Goodwill looks to Albany after chilly reception in Berkeley [Patch]
Berkeley Law alum is first openly gay nominee to federal court in CA [Daily Cal]
Tickets for Cal-USC football game already scarce [Daily Clog]
Undocumented students to get more financial assistance [UCB News]
Environmental artist Zach Pine hosts “create with nature” events [Nature Sculpture]
Berkeley Rose Garden could use a little help [Patch]
Photo: A bubble crosses my path while out for a morning stroll by sisterfish3/Berkeleyside Flickr pool.
“I feel every minute of freedom here or in Spain,” said Golsana Heshmati, a lighting designer born and raised in Tehran, Iran.
Golsana Heshmati recently moved from Spain to Berkeley to join her boyfriend and family in the United States and is already starting to make her mark on the community. In the last few weeks, she has set up three ephemeral light installations in windows in different places in Berkeley.
“I love street art because anyone can start doing it,” … Continue reading »
Schoolhouse Creek is now mostly culverted and hidden under dirt, concrete and asphalt. It must have been a lovely sight before 1913, with its brushy banks accented by open grasslands.
The creek originally carried sediment from the quake-fractured Berkeley hills and helped form the Berkeley flatlands. It is fed by springs in the Berkeley hills, some located near the site of the Berryman Reservoir on Euclid Avenue, which travel down the Berkeley Hills and merge near the intersection of McGee Avenue and Cedar Street. The creek then continues down to the Bay between Virginia and Cedar Streets.
Before there was Interstate 80, the creek fed the south end of a salt marsh east of the current freeway. A tidal slough carried its waters north towards present-day Albany.
In 1854, an inn and general store was built on the south bank of Schoolhouse Creek, near today’s San Pablo Avenue and Virginia Street. It aimed to accommodate Gold Rush travelers as they headed to the Sierra to strike it rich. … Continue reading »
Sometimes I think there might just be something to the theory of synchronicity (defined by Wikipedia as “the experience of two or more events, that are apparently causally unrelated or unlikely to occur together by chance”). What else can account for my penning consecutive reviews of films featuring prosthetic fingers?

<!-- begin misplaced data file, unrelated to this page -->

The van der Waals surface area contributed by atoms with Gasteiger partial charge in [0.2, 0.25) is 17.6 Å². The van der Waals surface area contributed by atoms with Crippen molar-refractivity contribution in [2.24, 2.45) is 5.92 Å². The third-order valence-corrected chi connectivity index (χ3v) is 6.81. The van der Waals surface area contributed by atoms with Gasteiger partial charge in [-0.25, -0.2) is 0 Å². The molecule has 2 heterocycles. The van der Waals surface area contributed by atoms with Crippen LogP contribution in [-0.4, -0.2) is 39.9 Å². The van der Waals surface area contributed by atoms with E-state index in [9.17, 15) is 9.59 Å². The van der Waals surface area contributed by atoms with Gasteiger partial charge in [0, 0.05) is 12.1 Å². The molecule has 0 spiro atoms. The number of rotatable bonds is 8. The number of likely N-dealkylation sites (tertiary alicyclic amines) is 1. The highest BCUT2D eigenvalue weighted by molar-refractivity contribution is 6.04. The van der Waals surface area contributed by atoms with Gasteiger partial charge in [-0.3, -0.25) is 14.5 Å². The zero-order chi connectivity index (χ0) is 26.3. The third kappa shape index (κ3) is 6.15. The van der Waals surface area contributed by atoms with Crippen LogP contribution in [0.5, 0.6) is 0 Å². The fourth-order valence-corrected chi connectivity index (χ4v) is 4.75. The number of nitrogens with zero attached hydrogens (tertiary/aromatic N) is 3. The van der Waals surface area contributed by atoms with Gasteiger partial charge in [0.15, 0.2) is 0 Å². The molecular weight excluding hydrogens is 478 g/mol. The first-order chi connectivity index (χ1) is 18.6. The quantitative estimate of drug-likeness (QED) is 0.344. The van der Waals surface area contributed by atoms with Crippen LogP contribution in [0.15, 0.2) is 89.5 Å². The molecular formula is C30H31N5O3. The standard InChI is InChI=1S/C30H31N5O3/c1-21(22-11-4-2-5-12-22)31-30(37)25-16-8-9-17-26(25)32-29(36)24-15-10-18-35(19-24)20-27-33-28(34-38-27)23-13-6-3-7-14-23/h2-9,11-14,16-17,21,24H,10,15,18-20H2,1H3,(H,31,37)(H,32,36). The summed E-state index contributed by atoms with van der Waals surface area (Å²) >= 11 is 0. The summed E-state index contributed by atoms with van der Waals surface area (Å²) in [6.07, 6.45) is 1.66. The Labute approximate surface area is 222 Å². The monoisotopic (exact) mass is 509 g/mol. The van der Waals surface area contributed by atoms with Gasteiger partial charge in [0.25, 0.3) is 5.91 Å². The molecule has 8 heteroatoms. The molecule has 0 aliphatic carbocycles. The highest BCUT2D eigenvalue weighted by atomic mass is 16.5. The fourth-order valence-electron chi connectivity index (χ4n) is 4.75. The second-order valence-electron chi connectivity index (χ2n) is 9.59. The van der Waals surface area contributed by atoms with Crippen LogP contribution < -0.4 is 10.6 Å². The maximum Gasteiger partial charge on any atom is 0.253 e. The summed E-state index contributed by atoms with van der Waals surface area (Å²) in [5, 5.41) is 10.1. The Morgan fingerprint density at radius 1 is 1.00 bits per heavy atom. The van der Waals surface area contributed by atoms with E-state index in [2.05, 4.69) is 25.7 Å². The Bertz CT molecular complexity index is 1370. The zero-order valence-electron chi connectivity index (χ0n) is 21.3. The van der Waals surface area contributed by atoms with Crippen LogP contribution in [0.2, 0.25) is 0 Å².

If not synchronicity, it’s a downright spooky coincidence.
Last week’s film, Rapt, told the tale of a kidnapped man who loses a middle digit to kidnappers. That finger, of course, was not ‘real’ — a stunt digit stood in for the genuine item. In The Face of Another (Tanin no kai), a 1966 psychodrama screening at 8:35 pm on Saturday July 30th as part of Pacific Film Archive’s “Japanese Divas” series, a ‘real’ prosthesis appears, albeit in a much smaller and less significant role.
Directed by Hiroshi Teshigahara — one of the few Japanese filmmakers to work outside the studio system — The Face of Another stars Kurosawa regular Tatsuya Nakadai as Okuyama, a Japanese salary-man whose face has been horribly disfigured in an industrial accident. The film begins as he pours out his troubles to psychiatrist Hori (Mikijiro Hira), a shrink who dabbles in prostheses as a hobby. How handy! (Cue rimshot.) … Continue reading »
Sharing best practices: Q&A with Alice Waters [Diablo Magazine]
Data shows increasing safety on Berkeley’s streets [Daily Cal]
“Seussical the Musical”: enough to make a grinch grin [Examiner]
Berkeley High graduate starts pretty, profane blog [Beautiful Swear Words]
Photo by AndréiaLédio/Berkeleyside Flickr pool.
Over 5,800 customers lost power before 5:00 p.m. on Sunday, and a separate outage affected 1,000 customers just before midnight.
Power was restored to most of the customers from the earlier outage by 8:00 p.m., but some customers only had power restored at around 5:00 a.m. this morning.
According to PG&E, there were 250 … Continue reading »